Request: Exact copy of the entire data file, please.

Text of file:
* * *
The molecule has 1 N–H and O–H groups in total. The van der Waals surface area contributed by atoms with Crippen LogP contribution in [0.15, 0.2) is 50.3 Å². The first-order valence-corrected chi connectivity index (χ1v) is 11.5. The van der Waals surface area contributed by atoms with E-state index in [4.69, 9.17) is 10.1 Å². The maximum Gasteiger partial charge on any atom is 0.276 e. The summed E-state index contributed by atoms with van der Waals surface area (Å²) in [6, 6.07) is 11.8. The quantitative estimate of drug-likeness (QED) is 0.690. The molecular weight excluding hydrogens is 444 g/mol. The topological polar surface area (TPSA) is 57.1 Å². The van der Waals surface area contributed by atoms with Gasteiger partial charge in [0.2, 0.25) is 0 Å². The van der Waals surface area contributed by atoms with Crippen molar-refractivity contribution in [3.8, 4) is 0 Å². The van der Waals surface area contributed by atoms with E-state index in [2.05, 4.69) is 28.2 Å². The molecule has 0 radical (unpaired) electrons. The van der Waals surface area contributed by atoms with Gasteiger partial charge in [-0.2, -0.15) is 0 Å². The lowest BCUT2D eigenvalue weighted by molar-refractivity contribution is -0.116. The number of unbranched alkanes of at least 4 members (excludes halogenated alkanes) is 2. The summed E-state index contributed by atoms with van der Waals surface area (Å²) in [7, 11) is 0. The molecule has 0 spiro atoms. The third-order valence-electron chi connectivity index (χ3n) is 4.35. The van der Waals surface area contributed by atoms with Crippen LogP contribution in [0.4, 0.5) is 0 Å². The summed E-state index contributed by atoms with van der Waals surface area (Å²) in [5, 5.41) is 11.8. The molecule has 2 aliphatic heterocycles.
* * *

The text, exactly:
The molecule has 1 N–H and O–H groups in total. The van der Waals surface area contributed by atoms with Crippen LogP contribution in [0.15, 0.2) is 50.3 Å². The first-order valence-corrected chi connectivity index (χ1v) is 11.5. The van der Waals surface area contributed by atoms with E-state index in [4.69, 9.17) is 10.1 Å². The maximum Gasteiger partial charge on any atom is 0.276 e. The summed E-state index contributed by atoms with van der Waals surface area (Å²) in [6, 6.07) is 11.8. The quantitative estimate of drug-likeness (QED) is 0.690. The molecular weight excluding hydrogens is 444 g/mol. The topological polar surface area (TPSA) is 57.1 Å². The van der Waals surface area contributed by atoms with Gasteiger partial charge in [0.2, 0.25) is 0 Å². The van der Waals surface area contributed by atoms with Crippen molar-refractivity contribution in [3.8, 4) is 0 Å². The van der Waals surface area contributed by atoms with E-state index in [2.05, 4.69) is 28.2 Å². The molecule has 0 radical (unpaired) electrons. The van der Waals surface area contributed by atoms with Gasteiger partial charge in [-0.2, -0.15) is 0 Å². The lowest BCUT2D eigenvalue weighted by molar-refractivity contribution is -0.116. The number of unbranched alkanes of at least 4 members (excludes halogenated alkanes) is 2. The summed E-state index contributed by atoms with van der Waals surface area (Å²) in [7, 11) is 0. The molecule has 0 spiro atoms. The third-order valence-electron chi connectivity index (χ3n) is 4.35. The van der Waals surface area contributed by atoms with Crippen LogP contribution in [0.4, 0.5) is 0 Å². The summed E-state index contributed by atoms with van der Waals surface area (Å²) in [5, 5.41) is 11.8. The molecule has 2 aliphatic heterocycles.